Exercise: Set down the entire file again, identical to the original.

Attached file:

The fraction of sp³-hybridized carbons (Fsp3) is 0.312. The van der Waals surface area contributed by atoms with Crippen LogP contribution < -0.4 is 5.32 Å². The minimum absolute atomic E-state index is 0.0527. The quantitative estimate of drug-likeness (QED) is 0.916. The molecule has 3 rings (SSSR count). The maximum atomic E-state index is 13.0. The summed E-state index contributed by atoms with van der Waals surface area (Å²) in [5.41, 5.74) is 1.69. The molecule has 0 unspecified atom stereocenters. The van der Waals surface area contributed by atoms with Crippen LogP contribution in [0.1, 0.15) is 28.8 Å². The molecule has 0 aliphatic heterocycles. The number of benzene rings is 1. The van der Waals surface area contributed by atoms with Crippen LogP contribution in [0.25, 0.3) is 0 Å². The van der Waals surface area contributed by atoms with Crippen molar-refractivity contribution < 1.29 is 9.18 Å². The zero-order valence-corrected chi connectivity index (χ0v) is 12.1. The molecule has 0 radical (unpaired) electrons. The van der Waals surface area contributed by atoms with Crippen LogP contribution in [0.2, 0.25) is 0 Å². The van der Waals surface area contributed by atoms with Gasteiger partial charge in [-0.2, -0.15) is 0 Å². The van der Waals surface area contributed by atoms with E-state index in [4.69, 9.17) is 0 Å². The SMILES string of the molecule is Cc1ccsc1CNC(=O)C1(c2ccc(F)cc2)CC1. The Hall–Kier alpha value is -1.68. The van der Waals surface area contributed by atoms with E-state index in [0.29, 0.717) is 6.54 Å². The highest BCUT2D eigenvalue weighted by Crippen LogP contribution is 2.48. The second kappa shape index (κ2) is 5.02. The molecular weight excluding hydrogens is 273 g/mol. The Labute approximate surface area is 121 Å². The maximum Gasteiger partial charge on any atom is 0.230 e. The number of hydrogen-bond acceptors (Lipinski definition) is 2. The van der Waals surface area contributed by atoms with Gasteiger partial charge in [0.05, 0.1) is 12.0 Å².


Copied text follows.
The fraction of sp³-hybridized carbons (Fsp3) is 0.312. The van der Waals surface area contributed by atoms with Crippen LogP contribution < -0.4 is 5.32 Å². The minimum absolute atomic E-state index is 0.0527. The quantitative estimate of drug-likeness (QED) is 0.916. The molecule has 3 rings (SSSR count). The maximum atomic E-state index is 13.0. The summed E-state index contributed by atoms with van der Waals surface area (Å²) in [5.41, 5.74) is 1.69. The molecule has 0 unspecified atom stereocenters. The van der Waals surface area contributed by atoms with Crippen LogP contribution in [0.1, 0.15) is 28.8 Å². The molecule has 0 aliphatic heterocycles. The number of benzene rings is 1. The van der Waals surface area contributed by atoms with Crippen LogP contribution in [0.25, 0.3) is 0 Å². The van der Waals surface area contributed by atoms with Crippen molar-refractivity contribution < 1.29 is 9.18 Å². The zero-order valence-corrected chi connectivity index (χ0v) is 12.1. The molecule has 0 radical (unpaired) electrons. The van der Waals surface area contributed by atoms with Crippen LogP contribution in [0.2, 0.25) is 0 Å². The van der Waals surface area contributed by atoms with Gasteiger partial charge in [-0.2, -0.15) is 0 Å². The van der Waals surface area contributed by atoms with E-state index in [4.69, 9.17) is 0 Å². The SMILES string of the molecule is Cc1ccsc1CNC(=O)C1(c2ccc(F)cc2)CC1. The Hall–Kier alpha value is -1.68. The van der Waals surface area contributed by atoms with E-state index in [0.29, 0.717) is 6.54 Å². The highest BCUT2D eigenvalue weighted by Crippen LogP contribution is 2.48. The second kappa shape index (κ2) is 5.02. The molecular weight excluding hydrogens is 273 g/mol. The Labute approximate surface area is 121 Å². The maximum Gasteiger partial charge on any atom is 0.230 e. The number of hydrogen-bond acceptors (Lipinski definition) is 2. The van der Waals surface area contributed by atoms with Gasteiger partial charge in [0.05, 0.1) is 12.0 Å².